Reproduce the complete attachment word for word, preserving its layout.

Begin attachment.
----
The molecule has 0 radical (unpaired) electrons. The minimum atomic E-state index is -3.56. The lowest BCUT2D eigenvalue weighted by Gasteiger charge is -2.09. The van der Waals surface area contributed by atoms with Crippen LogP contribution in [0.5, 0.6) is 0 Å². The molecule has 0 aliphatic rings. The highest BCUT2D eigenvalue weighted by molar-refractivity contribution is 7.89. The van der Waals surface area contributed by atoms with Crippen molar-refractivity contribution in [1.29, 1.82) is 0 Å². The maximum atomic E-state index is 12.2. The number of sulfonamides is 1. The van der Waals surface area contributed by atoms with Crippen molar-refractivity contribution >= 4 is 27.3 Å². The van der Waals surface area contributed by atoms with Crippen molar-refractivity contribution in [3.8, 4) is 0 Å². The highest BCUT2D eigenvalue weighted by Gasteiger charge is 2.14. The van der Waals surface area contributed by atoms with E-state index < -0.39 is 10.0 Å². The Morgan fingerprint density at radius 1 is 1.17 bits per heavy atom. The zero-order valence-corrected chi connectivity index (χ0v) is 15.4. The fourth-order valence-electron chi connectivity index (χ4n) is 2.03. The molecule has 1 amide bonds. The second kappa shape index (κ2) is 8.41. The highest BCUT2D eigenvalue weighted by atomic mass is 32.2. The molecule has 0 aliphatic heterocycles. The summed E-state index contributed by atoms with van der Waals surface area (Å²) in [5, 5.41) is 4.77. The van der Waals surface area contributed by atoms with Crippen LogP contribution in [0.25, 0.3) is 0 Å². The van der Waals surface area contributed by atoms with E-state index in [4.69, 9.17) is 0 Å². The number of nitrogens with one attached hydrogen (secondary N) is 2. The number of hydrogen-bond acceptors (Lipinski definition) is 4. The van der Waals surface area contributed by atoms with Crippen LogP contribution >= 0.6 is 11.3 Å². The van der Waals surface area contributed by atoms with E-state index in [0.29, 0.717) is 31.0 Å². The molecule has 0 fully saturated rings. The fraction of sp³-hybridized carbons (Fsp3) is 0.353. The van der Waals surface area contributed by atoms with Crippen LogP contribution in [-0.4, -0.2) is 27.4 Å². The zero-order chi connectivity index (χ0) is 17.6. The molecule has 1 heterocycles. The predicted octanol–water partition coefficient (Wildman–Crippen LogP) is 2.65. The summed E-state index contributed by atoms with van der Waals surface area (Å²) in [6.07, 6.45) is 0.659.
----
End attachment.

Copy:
The molecule has 0 radical (unpaired) electrons. The minimum atomic E-state index is -3.56. The lowest BCUT2D eigenvalue weighted by Gasteiger charge is -2.09. The van der Waals surface area contributed by atoms with Crippen LogP contribution in [0.5, 0.6) is 0 Å². The molecule has 0 aliphatic rings. The highest BCUT2D eigenvalue weighted by molar-refractivity contribution is 7.89. The van der Waals surface area contributed by atoms with Crippen molar-refractivity contribution in [1.29, 1.82) is 0 Å². The maximum atomic E-state index is 12.2. The number of sulfonamides is 1. The van der Waals surface area contributed by atoms with Crippen molar-refractivity contribution >= 4 is 27.3 Å². The van der Waals surface area contributed by atoms with Crippen molar-refractivity contribution in [3.8, 4) is 0 Å². The highest BCUT2D eigenvalue weighted by Gasteiger charge is 2.14. The van der Waals surface area contributed by atoms with E-state index < -0.39 is 10.0 Å². The Morgan fingerprint density at radius 1 is 1.17 bits per heavy atom. The zero-order valence-corrected chi connectivity index (χ0v) is 15.4. The fourth-order valence-electron chi connectivity index (χ4n) is 2.03. The molecule has 1 amide bonds. The second kappa shape index (κ2) is 8.41. The highest BCUT2D eigenvalue weighted by atomic mass is 32.2. The molecule has 0 aliphatic heterocycles. The summed E-state index contributed by atoms with van der Waals surface area (Å²) in [5, 5.41) is 4.77. The van der Waals surface area contributed by atoms with Crippen LogP contribution in [0.25, 0.3) is 0 Å². The van der Waals surface area contributed by atoms with E-state index in [4.69, 9.17) is 0 Å². The number of nitrogens with one attached hydrogen (secondary N) is 2. The number of hydrogen-bond acceptors (Lipinski definition) is 4. The van der Waals surface area contributed by atoms with Crippen LogP contribution >= 0.6 is 11.3 Å². The van der Waals surface area contributed by atoms with E-state index in [0.29, 0.717) is 31.0 Å². The molecule has 0 fully saturated rings. The fraction of sp³-hybridized carbons (Fsp3) is 0.353. The van der Waals surface area contributed by atoms with Crippen LogP contribution in [-0.4, -0.2) is 27.4 Å². The zero-order chi connectivity index (χ0) is 17.6. The molecule has 1 heterocycles. The predicted octanol–water partition coefficient (Wildman–Crippen LogP) is 2.65. The summed E-state index contributed by atoms with van der Waals surface area (Å²) in [6.07, 6.45) is 0.659.